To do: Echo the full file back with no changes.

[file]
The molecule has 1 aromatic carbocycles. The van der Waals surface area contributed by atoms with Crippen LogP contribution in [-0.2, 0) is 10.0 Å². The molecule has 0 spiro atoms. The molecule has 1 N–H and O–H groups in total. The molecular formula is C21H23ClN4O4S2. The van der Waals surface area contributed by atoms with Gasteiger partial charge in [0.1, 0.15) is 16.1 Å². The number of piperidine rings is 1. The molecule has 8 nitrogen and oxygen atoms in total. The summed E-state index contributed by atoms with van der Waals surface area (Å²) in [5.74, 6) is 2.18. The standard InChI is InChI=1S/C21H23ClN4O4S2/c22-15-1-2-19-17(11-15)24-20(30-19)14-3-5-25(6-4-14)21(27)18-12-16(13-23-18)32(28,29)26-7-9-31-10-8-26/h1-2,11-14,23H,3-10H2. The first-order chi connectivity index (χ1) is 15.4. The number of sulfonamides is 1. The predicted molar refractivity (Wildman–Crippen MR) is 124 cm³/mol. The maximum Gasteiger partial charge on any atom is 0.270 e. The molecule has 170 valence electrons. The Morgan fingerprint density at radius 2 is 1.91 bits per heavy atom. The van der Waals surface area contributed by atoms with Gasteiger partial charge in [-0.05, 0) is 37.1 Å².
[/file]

The molecule has 1 aromatic carbocycles. The van der Waals surface area contributed by atoms with Crippen LogP contribution in [-0.2, 0) is 10.0 Å². The molecule has 0 spiro atoms. The molecule has 1 N–H and O–H groups in total. The molecular formula is C21H23ClN4O4S2. The van der Waals surface area contributed by atoms with Gasteiger partial charge in [0.1, 0.15) is 16.1 Å². The number of piperidine rings is 1. The molecule has 8 nitrogen and oxygen atoms in total. The summed E-state index contributed by atoms with van der Waals surface area (Å²) in [5.74, 6) is 2.18. The standard InChI is InChI=1S/C21H23ClN4O4S2/c22-15-1-2-19-17(11-15)24-20(30-19)14-3-5-25(6-4-14)21(27)18-12-16(13-23-18)32(28,29)26-7-9-31-10-8-26/h1-2,11-14,23H,3-10H2. The first-order chi connectivity index (χ1) is 15.4. The number of sulfonamides is 1. The predicted molar refractivity (Wildman–Crippen MR) is 124 cm³/mol. The maximum Gasteiger partial charge on any atom is 0.270 e. The molecule has 170 valence electrons. The Morgan fingerprint density at radius 2 is 1.91 bits per heavy atom. The van der Waals surface area contributed by atoms with Gasteiger partial charge in [-0.05, 0) is 37.1 Å².